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Friday 18 Aug 2017 | 04:01 | SYDNEY
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Rudd two years on: The see-saw report

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COMMENTS

24 November 2009 11:52

The second anniversary today of the election of the Rudd Government is a chance to apply the see-saw measure to Labor's international efforts.

The see-saw test recognises the reality that governments have only so much energy and time. Not every issue gets top priority. Some issues rise, some fall. So consider what the see-saw tells us about the priorities of the first two years of Kevinism.

The central reality of the Rudd Government's first two years has been the Global Financial Crisis and voters get to judge the Government's performance handling that in the coming 12 months.

The crisis shows again that no government every really chooses the international ground on which it will fight. The judgement is usually on how an administration responds to what lands on its plate, not whether the policy menu it carried into office actually predicted the major ingredients it confronted.

Rudd and Labor came to power as more avowedly multilateralists than the Howard Government. On the rising side of the multilateral see-saw, put the Kyoto process, the G20, nuclear disarmament and the effort to win a seat on the UN Security Council.

What got less multilateral attention? On the down side of the see-saw, put APEC and the WTO. APEC has given way to shinier toys and the rest of the world has also stopped worrying too much about the Doha Round, despite the nagging of Simon Crean.

The bilateral free trade agenda inherited from Howard has also landed on the down side of the see-saw. The bilateral negotiations with China have been on hold for nearly a year. Indeed, the China relationship has just gone through a dramatic bit of up-down action. The most China-literate foreign leader in the world got a bruising from Beijing. The bombast and biffo were so intense for a couple of months, the terms of the diplomatic ceasefire had to be put down in unusually explicit written form.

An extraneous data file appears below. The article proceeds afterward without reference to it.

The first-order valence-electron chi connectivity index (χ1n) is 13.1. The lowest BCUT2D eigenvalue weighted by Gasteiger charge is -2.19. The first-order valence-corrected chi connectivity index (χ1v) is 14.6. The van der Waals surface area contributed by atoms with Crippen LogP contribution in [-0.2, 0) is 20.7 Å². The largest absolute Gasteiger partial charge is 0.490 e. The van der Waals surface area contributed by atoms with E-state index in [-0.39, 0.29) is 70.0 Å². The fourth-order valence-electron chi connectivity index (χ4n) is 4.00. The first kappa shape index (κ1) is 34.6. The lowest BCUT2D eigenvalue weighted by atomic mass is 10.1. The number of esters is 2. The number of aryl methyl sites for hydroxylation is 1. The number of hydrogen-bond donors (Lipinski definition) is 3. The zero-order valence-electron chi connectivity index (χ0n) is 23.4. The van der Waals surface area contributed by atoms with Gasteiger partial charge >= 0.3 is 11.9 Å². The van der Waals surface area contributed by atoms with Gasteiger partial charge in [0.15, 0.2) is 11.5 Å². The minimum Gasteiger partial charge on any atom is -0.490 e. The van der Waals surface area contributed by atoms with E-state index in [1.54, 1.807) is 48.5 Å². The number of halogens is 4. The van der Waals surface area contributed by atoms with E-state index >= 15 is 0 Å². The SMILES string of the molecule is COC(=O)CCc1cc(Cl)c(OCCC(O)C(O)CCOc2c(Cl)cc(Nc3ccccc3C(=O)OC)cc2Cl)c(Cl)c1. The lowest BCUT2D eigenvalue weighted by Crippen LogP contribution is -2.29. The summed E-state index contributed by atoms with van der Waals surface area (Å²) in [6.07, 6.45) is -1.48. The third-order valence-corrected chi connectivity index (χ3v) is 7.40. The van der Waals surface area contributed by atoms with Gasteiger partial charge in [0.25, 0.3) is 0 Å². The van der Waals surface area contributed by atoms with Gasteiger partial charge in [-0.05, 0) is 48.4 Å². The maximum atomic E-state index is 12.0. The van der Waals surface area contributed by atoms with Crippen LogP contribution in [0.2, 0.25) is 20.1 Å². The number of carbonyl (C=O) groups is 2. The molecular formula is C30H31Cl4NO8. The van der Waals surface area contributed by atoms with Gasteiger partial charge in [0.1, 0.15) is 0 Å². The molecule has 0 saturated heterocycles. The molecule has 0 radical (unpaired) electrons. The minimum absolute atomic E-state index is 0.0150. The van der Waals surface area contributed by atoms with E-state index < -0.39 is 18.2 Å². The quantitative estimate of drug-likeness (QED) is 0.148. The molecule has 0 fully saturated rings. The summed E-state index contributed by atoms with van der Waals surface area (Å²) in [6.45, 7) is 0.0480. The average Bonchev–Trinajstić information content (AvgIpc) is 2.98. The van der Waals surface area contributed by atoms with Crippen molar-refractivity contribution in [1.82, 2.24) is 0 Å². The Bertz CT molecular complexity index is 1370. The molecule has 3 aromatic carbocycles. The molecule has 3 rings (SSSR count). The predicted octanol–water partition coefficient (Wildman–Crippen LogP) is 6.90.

The relationship with the other Asian giant also had its moments. For India's mass media and populace the issue was the bashing of Indian students in Australia while the policy types in New Delhi are nearly as agitated at Labor's refusal to sell uranium to India (a policy Howard was edging towards abandonment).

In dealing with Chinese investment and uranium sales to India, the Rudd Government has shown some ability to say 'no'. That is as it should be, but it does provide some see-saw moments.

The big relationship which has been on the up-and-up is the one where the initial fireworks were expected — with the United States. Rudd has had a smooth — even positive — ride from two vastly different administrations in Washington.

Rudd withdrew Australia from Iraq. But Labor told the US what it intended to do, consulted constantly, and moved deliberately. The withdrawal was not so much 'cut and run' as a measured stroll. On Saturday, a welcome-home march took place at the Australian War Memorial in Canberra to mark the end of Australia's military operations in Iraq. For Australian politics, Iraq is moving from the front pages to the history pages. The war that now matters is Afghanistan.

If Iraq was John Howard's war, then Kevin Rudd's words and actions mean he has taken political ownership of Afghanistan.

Photo by Flickr user Arthaey, used under a Creative Commons license.

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